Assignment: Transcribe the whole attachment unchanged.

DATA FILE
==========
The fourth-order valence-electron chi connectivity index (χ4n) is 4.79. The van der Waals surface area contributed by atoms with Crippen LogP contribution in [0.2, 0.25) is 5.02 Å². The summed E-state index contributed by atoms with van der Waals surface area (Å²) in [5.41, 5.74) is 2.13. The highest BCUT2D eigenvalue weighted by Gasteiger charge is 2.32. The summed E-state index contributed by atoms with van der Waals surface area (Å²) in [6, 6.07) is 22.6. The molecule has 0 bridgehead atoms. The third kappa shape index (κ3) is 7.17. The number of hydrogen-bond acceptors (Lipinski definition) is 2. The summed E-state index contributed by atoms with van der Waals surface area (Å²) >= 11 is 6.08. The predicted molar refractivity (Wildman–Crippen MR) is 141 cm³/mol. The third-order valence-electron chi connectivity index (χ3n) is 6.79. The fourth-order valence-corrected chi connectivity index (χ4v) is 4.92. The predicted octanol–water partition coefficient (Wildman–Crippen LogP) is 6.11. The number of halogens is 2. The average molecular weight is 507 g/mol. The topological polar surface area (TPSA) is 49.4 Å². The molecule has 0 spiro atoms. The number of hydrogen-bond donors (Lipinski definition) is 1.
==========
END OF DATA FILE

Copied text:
The fourth-order valence-electron chi connectivity index (χ4n) is 4.79. The van der Waals surface area contributed by atoms with Crippen LogP contribution in [0.2, 0.25) is 5.02 Å². The summed E-state index contributed by atoms with van der Waals surface area (Å²) in [5.41, 5.74) is 2.13. The highest BCUT2D eigenvalue weighted by Gasteiger charge is 2.32. The summed E-state index contributed by atoms with van der Waals surface area (Å²) in [6, 6.07) is 22.6. The molecule has 0 bridgehead atoms. The third kappa shape index (κ3) is 7.17. The number of hydrogen-bond acceptors (Lipinski definition) is 2. The summed E-state index contributed by atoms with van der Waals surface area (Å²) >= 11 is 6.08. The predicted molar refractivity (Wildman–Crippen MR) is 141 cm³/mol. The third-order valence-electron chi connectivity index (χ3n) is 6.79. The fourth-order valence-corrected chi connectivity index (χ4v) is 4.92. The predicted octanol–water partition coefficient (Wildman–Crippen LogP) is 6.11. The number of halogens is 2. The average molecular weight is 507 g/mol. The topological polar surface area (TPSA) is 49.4 Å². The molecule has 0 spiro atoms. The number of hydrogen-bond donors (Lipinski definition) is 1.